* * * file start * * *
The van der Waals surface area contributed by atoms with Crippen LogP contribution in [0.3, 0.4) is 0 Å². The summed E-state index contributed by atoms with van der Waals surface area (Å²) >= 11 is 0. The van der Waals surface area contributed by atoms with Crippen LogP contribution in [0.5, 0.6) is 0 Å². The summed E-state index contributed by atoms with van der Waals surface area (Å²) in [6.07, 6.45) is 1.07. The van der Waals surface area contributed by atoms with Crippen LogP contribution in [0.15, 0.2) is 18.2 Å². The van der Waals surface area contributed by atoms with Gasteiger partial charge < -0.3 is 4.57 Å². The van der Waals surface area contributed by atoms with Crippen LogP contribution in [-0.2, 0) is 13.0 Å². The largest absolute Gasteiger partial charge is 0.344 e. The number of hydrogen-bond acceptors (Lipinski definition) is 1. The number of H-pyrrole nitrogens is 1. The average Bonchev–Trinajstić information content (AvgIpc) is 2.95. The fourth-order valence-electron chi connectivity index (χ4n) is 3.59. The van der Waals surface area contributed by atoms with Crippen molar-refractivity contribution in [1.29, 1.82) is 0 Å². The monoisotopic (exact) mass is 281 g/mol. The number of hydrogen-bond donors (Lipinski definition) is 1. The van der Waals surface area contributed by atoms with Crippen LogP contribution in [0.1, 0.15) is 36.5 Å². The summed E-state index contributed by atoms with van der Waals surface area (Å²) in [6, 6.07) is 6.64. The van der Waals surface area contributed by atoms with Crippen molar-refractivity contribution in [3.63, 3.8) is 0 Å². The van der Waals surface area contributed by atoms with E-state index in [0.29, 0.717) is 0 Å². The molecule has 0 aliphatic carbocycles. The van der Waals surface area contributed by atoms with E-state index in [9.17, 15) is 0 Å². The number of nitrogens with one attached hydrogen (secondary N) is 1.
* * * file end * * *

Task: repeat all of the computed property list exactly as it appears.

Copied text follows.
The van der Waals surface area contributed by atoms with Crippen LogP contribution in [0.3, 0.4) is 0 Å². The summed E-state index contributed by atoms with van der Waals surface area (Å²) >= 11 is 0. The van der Waals surface area contributed by atoms with Crippen LogP contribution in [0.5, 0.6) is 0 Å². The summed E-state index contributed by atoms with van der Waals surface area (Å²) in [6.07, 6.45) is 1.07. The van der Waals surface area contributed by atoms with Crippen LogP contribution in [0.15, 0.2) is 18.2 Å². The van der Waals surface area contributed by atoms with Gasteiger partial charge < -0.3 is 4.57 Å². The van der Waals surface area contributed by atoms with Crippen LogP contribution in [-0.2, 0) is 13.0 Å². The largest absolute Gasteiger partial charge is 0.344 e. The number of hydrogen-bond acceptors (Lipinski definition) is 1. The number of H-pyrrole nitrogens is 1. The average Bonchev–Trinajstić information content (AvgIpc) is 2.95. The fourth-order valence-electron chi connectivity index (χ4n) is 3.59. The van der Waals surface area contributed by atoms with Crippen molar-refractivity contribution in [1.29, 1.82) is 0 Å². The monoisotopic (exact) mass is 281 g/mol. The number of hydrogen-bond donors (Lipinski definition) is 1. The van der Waals surface area contributed by atoms with Crippen LogP contribution in [0.1, 0.15) is 36.5 Å². The summed E-state index contributed by atoms with van der Waals surface area (Å²) in [6, 6.07) is 6.64. The van der Waals surface area contributed by atoms with Crippen molar-refractivity contribution in [3.63, 3.8) is 0 Å². The van der Waals surface area contributed by atoms with E-state index in [0.29, 0.717) is 0 Å². The molecule has 0 aliphatic carbocycles. The van der Waals surface area contributed by atoms with E-state index in [9.17, 15) is 0 Å². The number of nitrogens with one attached hydrogen (secondary N) is 1.